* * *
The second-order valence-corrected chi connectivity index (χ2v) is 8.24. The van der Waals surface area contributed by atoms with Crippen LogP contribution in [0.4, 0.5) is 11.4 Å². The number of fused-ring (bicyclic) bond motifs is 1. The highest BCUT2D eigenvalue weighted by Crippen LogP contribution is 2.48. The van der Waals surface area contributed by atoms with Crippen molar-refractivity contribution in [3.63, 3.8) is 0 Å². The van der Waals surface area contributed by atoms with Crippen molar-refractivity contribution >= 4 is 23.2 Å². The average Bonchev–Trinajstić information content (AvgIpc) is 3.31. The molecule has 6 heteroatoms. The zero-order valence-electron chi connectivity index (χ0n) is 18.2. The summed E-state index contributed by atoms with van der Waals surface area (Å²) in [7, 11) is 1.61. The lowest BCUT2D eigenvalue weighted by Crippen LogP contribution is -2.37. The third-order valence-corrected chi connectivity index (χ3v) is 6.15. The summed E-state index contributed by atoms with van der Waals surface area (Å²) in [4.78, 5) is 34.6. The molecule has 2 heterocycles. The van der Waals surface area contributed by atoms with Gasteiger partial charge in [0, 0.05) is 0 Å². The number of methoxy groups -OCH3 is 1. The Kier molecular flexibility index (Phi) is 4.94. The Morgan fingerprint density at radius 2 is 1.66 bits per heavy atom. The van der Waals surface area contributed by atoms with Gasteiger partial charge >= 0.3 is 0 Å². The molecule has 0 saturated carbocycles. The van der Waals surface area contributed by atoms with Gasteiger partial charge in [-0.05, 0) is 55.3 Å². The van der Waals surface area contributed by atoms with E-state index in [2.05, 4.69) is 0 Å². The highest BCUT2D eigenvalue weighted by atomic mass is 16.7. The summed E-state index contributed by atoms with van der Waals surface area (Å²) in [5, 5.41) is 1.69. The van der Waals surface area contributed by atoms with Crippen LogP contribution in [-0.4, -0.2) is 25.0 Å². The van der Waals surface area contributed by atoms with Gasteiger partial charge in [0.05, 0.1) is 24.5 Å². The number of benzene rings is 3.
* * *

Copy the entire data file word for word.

The second-order valence-corrected chi connectivity index (χ2v) is 8.24. The van der Waals surface area contributed by atoms with Crippen LogP contribution in [0.4, 0.5) is 11.4 Å². The number of fused-ring (bicyclic) bond motifs is 1. The highest BCUT2D eigenvalue weighted by Crippen LogP contribution is 2.48. The van der Waals surface area contributed by atoms with Crippen molar-refractivity contribution in [3.63, 3.8) is 0 Å². The van der Waals surface area contributed by atoms with Crippen molar-refractivity contribution >= 4 is 23.2 Å². The average Bonchev–Trinajstić information content (AvgIpc) is 3.31. The molecule has 6 heteroatoms. The zero-order valence-electron chi connectivity index (χ0n) is 18.2. The summed E-state index contributed by atoms with van der Waals surface area (Å²) in [7, 11) is 1.61. The lowest BCUT2D eigenvalue weighted by Crippen LogP contribution is -2.37. The third-order valence-corrected chi connectivity index (χ3v) is 6.15. The summed E-state index contributed by atoms with van der Waals surface area (Å²) in [4.78, 5) is 34.6. The molecule has 2 heterocycles. The van der Waals surface area contributed by atoms with Gasteiger partial charge in [0, 0.05) is 0 Å². The number of methoxy groups -OCH3 is 1. The Kier molecular flexibility index (Phi) is 4.94. The Morgan fingerprint density at radius 2 is 1.66 bits per heavy atom. The van der Waals surface area contributed by atoms with Gasteiger partial charge >= 0.3 is 0 Å². The molecule has 0 saturated carbocycles. The van der Waals surface area contributed by atoms with Gasteiger partial charge in [-0.05, 0) is 55.3 Å². The van der Waals surface area contributed by atoms with E-state index in [2.05, 4.69) is 0 Å². The highest BCUT2D eigenvalue weighted by atomic mass is 16.7. The summed E-state index contributed by atoms with van der Waals surface area (Å²) in [5, 5.41) is 1.69. The van der Waals surface area contributed by atoms with Crippen LogP contribution in [-0.4, -0.2) is 25.0 Å². The van der Waals surface area contributed by atoms with Gasteiger partial charge in [0.05, 0.1) is 24.5 Å². The number of benzene rings is 3.